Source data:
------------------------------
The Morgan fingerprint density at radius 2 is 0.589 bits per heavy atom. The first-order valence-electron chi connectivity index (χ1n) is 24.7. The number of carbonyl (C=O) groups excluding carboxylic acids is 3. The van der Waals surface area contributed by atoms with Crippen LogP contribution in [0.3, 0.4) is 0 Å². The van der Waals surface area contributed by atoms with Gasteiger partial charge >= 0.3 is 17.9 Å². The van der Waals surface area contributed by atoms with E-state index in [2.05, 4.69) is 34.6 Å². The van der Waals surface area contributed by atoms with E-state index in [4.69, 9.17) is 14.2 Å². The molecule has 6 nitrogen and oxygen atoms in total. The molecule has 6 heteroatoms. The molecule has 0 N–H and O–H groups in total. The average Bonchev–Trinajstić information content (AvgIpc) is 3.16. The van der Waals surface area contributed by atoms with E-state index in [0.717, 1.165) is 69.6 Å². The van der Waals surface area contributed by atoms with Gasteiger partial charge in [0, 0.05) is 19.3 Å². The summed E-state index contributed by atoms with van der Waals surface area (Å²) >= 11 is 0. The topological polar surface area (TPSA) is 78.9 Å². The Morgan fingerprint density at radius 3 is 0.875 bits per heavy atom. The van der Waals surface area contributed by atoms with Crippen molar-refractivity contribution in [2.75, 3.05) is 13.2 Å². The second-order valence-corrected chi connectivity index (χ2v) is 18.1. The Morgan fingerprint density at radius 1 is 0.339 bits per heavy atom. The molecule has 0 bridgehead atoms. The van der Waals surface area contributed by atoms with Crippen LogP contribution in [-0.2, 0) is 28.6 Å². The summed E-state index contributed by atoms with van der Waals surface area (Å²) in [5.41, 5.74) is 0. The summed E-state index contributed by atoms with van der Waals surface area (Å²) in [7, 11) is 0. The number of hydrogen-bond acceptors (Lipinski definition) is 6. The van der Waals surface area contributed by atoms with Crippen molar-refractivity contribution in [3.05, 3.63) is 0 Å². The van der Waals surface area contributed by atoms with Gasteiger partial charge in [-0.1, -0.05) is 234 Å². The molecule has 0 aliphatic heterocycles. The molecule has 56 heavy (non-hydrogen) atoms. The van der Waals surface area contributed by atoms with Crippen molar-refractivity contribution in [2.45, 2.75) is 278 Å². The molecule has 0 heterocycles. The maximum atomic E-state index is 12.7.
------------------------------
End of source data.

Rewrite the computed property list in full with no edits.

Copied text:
The Morgan fingerprint density at radius 2 is 0.589 bits per heavy atom. The first-order valence-electron chi connectivity index (χ1n) is 24.7. The number of carbonyl (C=O) groups excluding carboxylic acids is 3. The van der Waals surface area contributed by atoms with Crippen LogP contribution in [0.3, 0.4) is 0 Å². The van der Waals surface area contributed by atoms with Gasteiger partial charge >= 0.3 is 17.9 Å². The van der Waals surface area contributed by atoms with E-state index in [2.05, 4.69) is 34.6 Å². The van der Waals surface area contributed by atoms with E-state index in [4.69, 9.17) is 14.2 Å². The molecule has 6 nitrogen and oxygen atoms in total. The molecule has 6 heteroatoms. The molecule has 0 N–H and O–H groups in total. The average Bonchev–Trinajstić information content (AvgIpc) is 3.16. The van der Waals surface area contributed by atoms with E-state index in [0.717, 1.165) is 69.6 Å². The van der Waals surface area contributed by atoms with Gasteiger partial charge in [0, 0.05) is 19.3 Å². The summed E-state index contributed by atoms with van der Waals surface area (Å²) >= 11 is 0. The topological polar surface area (TPSA) is 78.9 Å². The Morgan fingerprint density at radius 3 is 0.875 bits per heavy atom. The van der Waals surface area contributed by atoms with Crippen molar-refractivity contribution in [2.75, 3.05) is 13.2 Å². The second-order valence-corrected chi connectivity index (χ2v) is 18.1. The Morgan fingerprint density at radius 1 is 0.339 bits per heavy atom. The molecule has 0 bridgehead atoms. The van der Waals surface area contributed by atoms with Crippen LogP contribution in [-0.2, 0) is 28.6 Å². The summed E-state index contributed by atoms with van der Waals surface area (Å²) in [5.41, 5.74) is 0. The summed E-state index contributed by atoms with van der Waals surface area (Å²) in [7, 11) is 0. The number of hydrogen-bond acceptors (Lipinski definition) is 6. The van der Waals surface area contributed by atoms with Crippen molar-refractivity contribution in [3.05, 3.63) is 0 Å². The van der Waals surface area contributed by atoms with Gasteiger partial charge in [-0.1, -0.05) is 234 Å². The molecule has 0 aliphatic heterocycles. The molecule has 56 heavy (non-hydrogen) atoms. The van der Waals surface area contributed by atoms with Crippen molar-refractivity contribution in [2.45, 2.75) is 278 Å². The molecule has 0 heterocycles. The maximum atomic E-state index is 12.7.